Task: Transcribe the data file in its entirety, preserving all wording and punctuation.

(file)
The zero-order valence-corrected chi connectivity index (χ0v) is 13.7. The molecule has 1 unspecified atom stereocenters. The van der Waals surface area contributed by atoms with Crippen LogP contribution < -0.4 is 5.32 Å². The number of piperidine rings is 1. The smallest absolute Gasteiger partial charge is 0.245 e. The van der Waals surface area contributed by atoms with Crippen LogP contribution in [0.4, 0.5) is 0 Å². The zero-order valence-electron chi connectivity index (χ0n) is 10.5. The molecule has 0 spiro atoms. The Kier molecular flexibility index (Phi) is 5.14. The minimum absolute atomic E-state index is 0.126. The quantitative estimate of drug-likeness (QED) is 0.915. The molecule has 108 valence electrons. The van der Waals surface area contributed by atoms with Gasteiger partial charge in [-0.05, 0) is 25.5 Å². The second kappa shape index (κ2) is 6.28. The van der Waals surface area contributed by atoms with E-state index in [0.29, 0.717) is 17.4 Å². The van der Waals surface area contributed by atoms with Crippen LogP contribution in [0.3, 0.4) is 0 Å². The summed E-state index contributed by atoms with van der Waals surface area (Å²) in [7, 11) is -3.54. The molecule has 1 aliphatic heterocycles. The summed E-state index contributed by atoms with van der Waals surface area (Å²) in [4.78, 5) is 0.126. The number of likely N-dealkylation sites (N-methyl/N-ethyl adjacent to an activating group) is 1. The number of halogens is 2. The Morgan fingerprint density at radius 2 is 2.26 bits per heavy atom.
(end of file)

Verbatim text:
The zero-order valence-corrected chi connectivity index (χ0v) is 13.7. The molecule has 1 unspecified atom stereocenters. The van der Waals surface area contributed by atoms with Crippen LogP contribution < -0.4 is 5.32 Å². The number of piperidine rings is 1. The smallest absolute Gasteiger partial charge is 0.245 e. The van der Waals surface area contributed by atoms with Crippen LogP contribution in [0.4, 0.5) is 0 Å². The zero-order valence-electron chi connectivity index (χ0n) is 10.5. The molecule has 0 spiro atoms. The Kier molecular flexibility index (Phi) is 5.14. The minimum absolute atomic E-state index is 0.126. The quantitative estimate of drug-likeness (QED) is 0.915. The molecule has 108 valence electrons. The van der Waals surface area contributed by atoms with Gasteiger partial charge in [-0.05, 0) is 25.5 Å². The second kappa shape index (κ2) is 6.28. The van der Waals surface area contributed by atoms with E-state index in [0.29, 0.717) is 17.4 Å². The van der Waals surface area contributed by atoms with Crippen LogP contribution in [0.3, 0.4) is 0 Å². The summed E-state index contributed by atoms with van der Waals surface area (Å²) in [7, 11) is -3.54. The molecule has 1 aliphatic heterocycles. The summed E-state index contributed by atoms with van der Waals surface area (Å²) in [4.78, 5) is 0.126. The number of likely N-dealkylation sites (N-methyl/N-ethyl adjacent to an activating group) is 1. The number of halogens is 2. The Morgan fingerprint density at radius 2 is 2.26 bits per heavy atom.